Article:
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The PJ Tatler

by
Stephanie Maier

Bio

January 24, 2012 - 7:04 am

Hours after the South Carolina primary last Saturday, GOP presidential candidates moved troops to the Sunshine State for the first debate leading up to Florida’s January 31st primary.

The final four brought their “A-game,” but the stars of the show were clearly Newt Gingrich and Mitt Romney. Following Romney’s brutal defeat in South Carolina, the Massachusetts governor had the former speaker firmly in his sights and went on the attack early. But somewhere between Charleston and Tampa, Gingrich seemed to have re-discovered his game face, appealing to Florida’s seniors by coming on strong in defense of Medicare and Medicaid and choosing not to take Romney’s bait. Instead, he waved off the governor’s repeated attempts to discredit him as being “typical” of Romney and a “waste of time.”

There was no surprise that Romney’s strategy was to pound home the characterization of Gingrich as a Washington lobbyist for Fannie Mae and Freddie Mac. He repeatedly called him an “influence peddler” “who was ousted by his own people.” Gingrich called Romney’s attacks “the worst kind of trivial politics,” sparking what turned the debate between four candidates into “The Newt and Mitt Show.” The two exchanged accusations and rebuttals for an entire segment and commanded the room until a commercial break forced the otherwise silent moderator to break it off. “And when we return,” said NBC’s Brian Williams, “we will invite the others to join the discussion.”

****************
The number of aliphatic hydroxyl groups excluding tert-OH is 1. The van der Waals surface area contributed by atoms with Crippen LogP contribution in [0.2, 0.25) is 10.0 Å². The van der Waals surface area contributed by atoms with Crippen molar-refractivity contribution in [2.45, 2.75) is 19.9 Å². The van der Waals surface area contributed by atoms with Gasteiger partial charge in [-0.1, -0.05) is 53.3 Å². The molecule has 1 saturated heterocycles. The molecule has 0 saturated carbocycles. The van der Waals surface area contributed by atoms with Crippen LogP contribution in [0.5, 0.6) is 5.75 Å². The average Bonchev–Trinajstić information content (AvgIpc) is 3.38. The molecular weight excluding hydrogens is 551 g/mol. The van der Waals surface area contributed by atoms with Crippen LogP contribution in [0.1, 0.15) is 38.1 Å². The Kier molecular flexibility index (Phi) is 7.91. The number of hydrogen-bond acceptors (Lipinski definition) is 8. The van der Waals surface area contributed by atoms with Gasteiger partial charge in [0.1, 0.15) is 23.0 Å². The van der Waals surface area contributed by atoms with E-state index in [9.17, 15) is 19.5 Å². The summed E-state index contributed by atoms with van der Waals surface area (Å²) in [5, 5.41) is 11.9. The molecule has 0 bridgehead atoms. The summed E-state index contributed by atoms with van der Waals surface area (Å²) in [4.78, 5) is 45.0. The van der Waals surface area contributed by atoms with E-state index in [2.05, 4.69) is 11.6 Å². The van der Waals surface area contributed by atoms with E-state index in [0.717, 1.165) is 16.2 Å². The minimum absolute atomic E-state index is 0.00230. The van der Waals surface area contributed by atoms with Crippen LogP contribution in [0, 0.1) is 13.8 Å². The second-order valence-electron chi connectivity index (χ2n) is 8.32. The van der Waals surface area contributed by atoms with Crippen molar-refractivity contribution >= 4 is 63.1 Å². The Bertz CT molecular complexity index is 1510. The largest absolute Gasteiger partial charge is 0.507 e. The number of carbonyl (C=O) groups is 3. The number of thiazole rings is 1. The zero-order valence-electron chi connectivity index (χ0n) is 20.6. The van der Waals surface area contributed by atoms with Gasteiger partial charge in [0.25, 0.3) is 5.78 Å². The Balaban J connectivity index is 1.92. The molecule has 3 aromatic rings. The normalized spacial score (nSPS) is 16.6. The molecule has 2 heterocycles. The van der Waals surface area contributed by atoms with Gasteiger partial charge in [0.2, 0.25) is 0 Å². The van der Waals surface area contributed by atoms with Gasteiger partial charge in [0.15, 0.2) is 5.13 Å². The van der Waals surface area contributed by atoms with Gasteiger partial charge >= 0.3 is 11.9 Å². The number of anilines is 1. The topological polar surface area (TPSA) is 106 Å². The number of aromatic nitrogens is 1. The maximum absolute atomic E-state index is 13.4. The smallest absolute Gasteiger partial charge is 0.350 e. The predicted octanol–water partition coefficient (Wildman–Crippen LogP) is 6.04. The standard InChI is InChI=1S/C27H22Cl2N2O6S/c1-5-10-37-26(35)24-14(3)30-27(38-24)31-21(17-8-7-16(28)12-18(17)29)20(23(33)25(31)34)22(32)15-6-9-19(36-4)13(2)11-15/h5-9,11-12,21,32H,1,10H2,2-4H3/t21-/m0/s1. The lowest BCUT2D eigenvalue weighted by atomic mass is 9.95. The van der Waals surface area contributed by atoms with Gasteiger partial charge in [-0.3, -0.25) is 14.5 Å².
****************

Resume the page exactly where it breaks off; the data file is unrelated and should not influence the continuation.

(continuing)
Santorum tried to keep a hand in the game and build on his Iowa momentum by presenting himself as a “very clear contrast” to the “two front-runners.” In his typical fashion, Romney looked on with that familiar smug grin as though he’s just biding his time until the grown-ups can return to the real conversation. Santorum actually came across well when he had the chance, but even Ron Paul offered a slap by dismissing the Iowa caucus as an irrelevant straw vote when everyone knows their delegates haven’t even been picked yet.

When Gingrich did go on the attack, he led with Romney’s elusive tax returns and the  of his personal empire via Bain Capital, but Romney quickly countered that he would “not apologize” for his earned success, citing Staples as a prime example of a company he helped start which led to the creation of 90,000 jobs.

Santorum threw a punch at both Gingrich and Romney by saying, “If you guys believe in capitalism so much, then why did you support the bailout of Wall Street?” Then he brought it home by blaming the bailout for the protracted recession in Florida (Ah – well played, young apprentice).

Even so, spectators were sparing in their applause and no one really got that big home run sound bite that usually occurs. Florida’s continued high unemployment and foreclosure rates came up but weren’t addressed to the degree that many Florida voters might have liked.

As he often does, Ron Paul offered some insightful moments of clarity by assigning blame for the economic crisis on the Federal Reserve, TARP funding and general government power bloat.

Then the group played “nice” for a while, each pitching their views on a host of topics, taking the heat off of each other and focusing it on Obama. The candidates agreed on the needed repeal of Dodd-Frank, offered opinions on Iran and answered hypotheticals as to what each would do as president if Castro finally died.

Coming out of Florida’s first of two pre-primary debates, the main message is that for the moment Gingrich and Romney are the front-runners to catch. That’s quite a coup for Gingrich, considering the Romney is outspending him by tens of millions of dollars in the Sunshine State.

The next debate is scheduled for this Thursday, January 26th at 8p.m. Eastern time on CNN.

Stephanie Maier is an international political and development consultant of fifteen years who's worked in twelve countries. She has worked for the GOP of Florida and for the Bush/Cheney Victory 2000 Florida campaign.
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